This new essay was just published in the literary journal The Tishman Review. Read here or visit http://www.thetishmanreview.com/
Whenever I teach a class about writing and publishing, there is always a student who asks, “Aren’t you worried your ideas will be stolen?” This is probably because of my teaching philosophy, which is to share everything in the world I know that might help them.
I always answer, “No. I’m not afraid my ideas will be stolen.” In the first place, the very essence of an idea is that it can’t be stolen. An idea is an intangible thing. Add to it the writer’s voice; toss in her version of plot, character, and setting; and you’ve got something that can’t be exactly duplicated.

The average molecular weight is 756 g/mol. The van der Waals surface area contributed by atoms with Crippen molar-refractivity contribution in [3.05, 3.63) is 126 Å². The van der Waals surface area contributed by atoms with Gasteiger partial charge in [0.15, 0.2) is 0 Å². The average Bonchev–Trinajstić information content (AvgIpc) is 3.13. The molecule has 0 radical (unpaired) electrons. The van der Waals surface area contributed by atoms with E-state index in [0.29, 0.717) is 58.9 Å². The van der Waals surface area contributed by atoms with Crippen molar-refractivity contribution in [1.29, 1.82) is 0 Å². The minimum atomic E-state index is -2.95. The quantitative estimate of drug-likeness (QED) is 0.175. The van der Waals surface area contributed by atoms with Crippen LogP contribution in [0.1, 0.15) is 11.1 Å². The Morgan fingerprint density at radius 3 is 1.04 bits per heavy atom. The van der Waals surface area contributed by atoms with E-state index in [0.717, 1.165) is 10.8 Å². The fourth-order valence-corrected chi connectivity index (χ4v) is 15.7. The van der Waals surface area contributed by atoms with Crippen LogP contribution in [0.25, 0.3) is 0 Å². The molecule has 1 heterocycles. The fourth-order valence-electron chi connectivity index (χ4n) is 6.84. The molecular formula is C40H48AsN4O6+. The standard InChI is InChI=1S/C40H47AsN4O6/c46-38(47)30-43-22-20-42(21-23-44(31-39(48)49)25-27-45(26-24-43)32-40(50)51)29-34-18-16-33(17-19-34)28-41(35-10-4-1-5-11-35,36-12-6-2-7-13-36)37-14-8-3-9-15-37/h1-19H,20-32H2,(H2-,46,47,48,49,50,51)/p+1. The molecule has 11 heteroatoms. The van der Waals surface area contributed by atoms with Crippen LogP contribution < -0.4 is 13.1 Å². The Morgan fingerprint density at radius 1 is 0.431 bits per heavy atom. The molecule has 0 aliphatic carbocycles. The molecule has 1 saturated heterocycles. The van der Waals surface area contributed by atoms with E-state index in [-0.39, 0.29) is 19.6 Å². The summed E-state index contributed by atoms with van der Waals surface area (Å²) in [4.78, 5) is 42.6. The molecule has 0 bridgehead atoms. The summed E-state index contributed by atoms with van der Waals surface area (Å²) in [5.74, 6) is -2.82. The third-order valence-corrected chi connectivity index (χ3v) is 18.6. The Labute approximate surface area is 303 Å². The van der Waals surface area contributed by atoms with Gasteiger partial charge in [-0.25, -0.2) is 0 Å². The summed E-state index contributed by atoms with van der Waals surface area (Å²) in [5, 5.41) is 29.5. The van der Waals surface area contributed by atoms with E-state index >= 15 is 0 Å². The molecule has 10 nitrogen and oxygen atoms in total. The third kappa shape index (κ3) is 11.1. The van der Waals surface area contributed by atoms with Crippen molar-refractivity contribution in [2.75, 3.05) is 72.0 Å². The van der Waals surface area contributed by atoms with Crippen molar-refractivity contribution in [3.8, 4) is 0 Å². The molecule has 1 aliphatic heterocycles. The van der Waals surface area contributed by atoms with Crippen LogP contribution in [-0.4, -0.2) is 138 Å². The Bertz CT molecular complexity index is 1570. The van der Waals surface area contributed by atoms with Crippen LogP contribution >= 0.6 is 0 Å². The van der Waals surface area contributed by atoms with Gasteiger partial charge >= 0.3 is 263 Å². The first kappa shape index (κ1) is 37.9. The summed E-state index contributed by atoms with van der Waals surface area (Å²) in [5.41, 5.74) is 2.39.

Maybe there are only two or three or twelve basic plots, as some writing teachers like to point out. And maybe if that monkey sits at the computer long enough it will eventually type out Romeo and Juliet. I tell my own students that most good stories are basically about three things: love, loss, or longing (or any two or all of these in combination). On the surface that might not seem to allow for much creativity, but the beauty of it is that there are as many stories about love, loss, and longing as there are human beings. Continue reading